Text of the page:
Making good UI’s is hard. Enthought strives to make excellent UI’s. This is at the heart of everything we do. Mostly, making good UI’s is hard, because the tools for making them are not very good. While computer technology has come reasonably far in providing a mechanism for translating human-readable algorithms into machine code, it is fair to say that the ability to translate human-usable interactions into machine code needs more work. This is especially true for scientific applications.

Helping the scientific computing world (and beyond) write better UI’s for applications is the whole point of the Enthought Tool Suite (ETS). There have been some pretty impressive applications built with ETS so far, and that is just the tip of the iceberg of what is possible (chaco2 and tvtk are pretty-darn impressive). There are also several big-picture concepts that still need to be worked out. However, while I’m sure Eric would be uncomfortable with my bubbling, I’m convinced that ETS has the potential to rival any other “application-development” paradigm in existence (and there are some big names out there).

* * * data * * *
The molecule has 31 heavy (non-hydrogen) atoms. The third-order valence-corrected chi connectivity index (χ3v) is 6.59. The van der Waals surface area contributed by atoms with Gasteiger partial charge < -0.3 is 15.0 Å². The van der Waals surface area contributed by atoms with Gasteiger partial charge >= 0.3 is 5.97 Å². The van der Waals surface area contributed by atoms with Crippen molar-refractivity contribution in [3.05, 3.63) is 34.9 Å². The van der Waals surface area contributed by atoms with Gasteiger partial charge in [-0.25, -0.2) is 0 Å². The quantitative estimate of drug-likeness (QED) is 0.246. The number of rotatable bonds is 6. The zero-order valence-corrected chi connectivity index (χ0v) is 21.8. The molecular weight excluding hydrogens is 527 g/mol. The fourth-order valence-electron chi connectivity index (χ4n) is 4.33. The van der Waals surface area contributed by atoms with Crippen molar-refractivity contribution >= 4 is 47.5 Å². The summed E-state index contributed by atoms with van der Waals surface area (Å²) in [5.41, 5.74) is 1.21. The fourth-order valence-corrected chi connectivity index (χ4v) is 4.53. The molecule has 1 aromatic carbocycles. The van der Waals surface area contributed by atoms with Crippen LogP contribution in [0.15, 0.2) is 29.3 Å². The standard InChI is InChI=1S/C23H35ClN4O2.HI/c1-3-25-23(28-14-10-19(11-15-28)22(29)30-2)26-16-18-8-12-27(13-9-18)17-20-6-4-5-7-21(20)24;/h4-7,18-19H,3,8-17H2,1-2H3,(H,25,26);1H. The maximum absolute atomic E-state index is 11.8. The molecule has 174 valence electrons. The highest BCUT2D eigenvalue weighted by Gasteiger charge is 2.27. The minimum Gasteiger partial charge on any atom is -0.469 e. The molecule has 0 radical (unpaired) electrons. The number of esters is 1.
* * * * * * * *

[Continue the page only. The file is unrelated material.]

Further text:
The reason for my optimism is both the power of writing in the Python language, and the community that has already made NumPy and SciPy a growing success. There are some members of that community that would benefit greatly from more intimate involvement with ETS, and ETS would benefit greatly as well. Currently, the biggest weakness of ETS is that it is still too hard for a newbie to get up and running with it. This is a symptom of it’s rapid development and heavy internal usage. Taking a break from developing the code and delivering customer applications to make easy-to-install releases is expensive.